Private prisons, sadly, are the future because they are so cheap compared to the public alternative; it takes it off the government’s books and places it into the hands of corporations who pick up the tab. The cost of such as system is that you then get the perverse incentives of Capitalism kicking in. You are talking about companies whose product are prisoners, and so they can only increase their profit if they either have more prisoners or if they keep their prisoners for longer. So these companies will be lobbying the government to change the law, to put more people in prison and for longer time too.

OM: Were you aware of these issues before researching for Fellside?

MC: It’s part of the reason why I chose a prison setting, although there were lots of other reasons too. For example, claustrophobic settings, I love them. I love settings where a small cast of characters are forced to interact with each other. The military base in The Girl With All The Gifts is another such place, Fellside even more so. From a dramatic point of view it’s irresistible.

The Girl With All The Gifts by M R CareyOM: Fellside is a thought-provoking novel. Is this something we could do with more of in comics? After all, your work on the Vertigo comic Lucifer looked at the notions of free will, whilt your other Vertigo comics’ series, The Unwritten, looked at the very nature of reality itself.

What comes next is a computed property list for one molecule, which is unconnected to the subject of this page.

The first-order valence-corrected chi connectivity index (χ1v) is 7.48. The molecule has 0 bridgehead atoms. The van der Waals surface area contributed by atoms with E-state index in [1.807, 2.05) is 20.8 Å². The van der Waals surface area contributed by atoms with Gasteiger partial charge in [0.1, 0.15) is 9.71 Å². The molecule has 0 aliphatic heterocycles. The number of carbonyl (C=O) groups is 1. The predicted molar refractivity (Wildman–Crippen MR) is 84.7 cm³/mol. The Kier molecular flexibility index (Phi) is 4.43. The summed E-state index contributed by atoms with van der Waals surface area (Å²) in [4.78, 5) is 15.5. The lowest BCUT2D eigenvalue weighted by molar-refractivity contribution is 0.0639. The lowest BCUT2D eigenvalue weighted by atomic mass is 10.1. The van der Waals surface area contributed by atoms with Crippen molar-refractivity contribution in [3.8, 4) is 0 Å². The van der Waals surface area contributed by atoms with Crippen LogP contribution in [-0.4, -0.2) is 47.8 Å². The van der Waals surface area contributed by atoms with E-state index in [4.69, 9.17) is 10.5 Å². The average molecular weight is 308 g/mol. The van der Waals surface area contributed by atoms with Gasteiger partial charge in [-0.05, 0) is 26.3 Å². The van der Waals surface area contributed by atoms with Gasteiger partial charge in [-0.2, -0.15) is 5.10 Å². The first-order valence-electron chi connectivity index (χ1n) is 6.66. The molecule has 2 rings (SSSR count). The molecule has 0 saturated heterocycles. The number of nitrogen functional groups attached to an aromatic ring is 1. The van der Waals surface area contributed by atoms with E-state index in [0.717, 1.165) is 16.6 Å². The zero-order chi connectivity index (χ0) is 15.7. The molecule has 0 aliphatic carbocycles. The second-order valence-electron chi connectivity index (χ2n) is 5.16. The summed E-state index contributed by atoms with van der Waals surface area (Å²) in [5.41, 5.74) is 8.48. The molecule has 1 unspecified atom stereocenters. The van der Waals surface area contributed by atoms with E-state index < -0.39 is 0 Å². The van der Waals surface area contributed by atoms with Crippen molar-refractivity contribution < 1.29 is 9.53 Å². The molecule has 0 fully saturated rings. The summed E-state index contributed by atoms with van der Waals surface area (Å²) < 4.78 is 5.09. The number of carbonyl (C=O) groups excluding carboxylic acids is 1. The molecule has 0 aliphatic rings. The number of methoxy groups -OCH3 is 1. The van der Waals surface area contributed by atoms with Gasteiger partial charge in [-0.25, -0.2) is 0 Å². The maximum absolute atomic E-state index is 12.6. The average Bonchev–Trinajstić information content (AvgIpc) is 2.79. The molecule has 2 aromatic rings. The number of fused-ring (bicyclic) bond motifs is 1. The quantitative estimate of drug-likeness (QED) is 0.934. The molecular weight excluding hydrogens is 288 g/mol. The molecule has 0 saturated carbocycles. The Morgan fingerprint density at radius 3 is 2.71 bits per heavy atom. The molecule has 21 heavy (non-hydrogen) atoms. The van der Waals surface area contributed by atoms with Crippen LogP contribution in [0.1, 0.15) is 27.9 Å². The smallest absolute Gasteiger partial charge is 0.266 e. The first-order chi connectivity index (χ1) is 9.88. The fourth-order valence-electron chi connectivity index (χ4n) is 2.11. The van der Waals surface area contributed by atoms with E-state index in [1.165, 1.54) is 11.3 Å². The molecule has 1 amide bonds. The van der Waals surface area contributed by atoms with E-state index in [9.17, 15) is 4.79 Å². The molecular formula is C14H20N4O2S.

MC: Well, when I come up with an idea, it’s always characters and a setting first, and then I build the story. I’ve learnt the hard way over thirty years, for me it’s the only way that works. If you start with the story you end up with two-dimensional characters, you build the story around the characters. So I’m never consciously thinking of themes that my story will address.

Having said that, I don’t think you can write without it coming from your perspective, from how you look at the world around you. In The Unwritten that is an exception, as we definitely set out to write a story about stories and the extent to which stories are the only things that really matter. Ambrosio says in the first issue that stories are the only thing worth dying for. We have a more radical position even than that: stories are the only thing there is. We think we live in a real world, we don’t. We live in stories about ourselves in the story of the real world. There is a lot of psychological research to suggest that the self, our sense of self, is a narrative.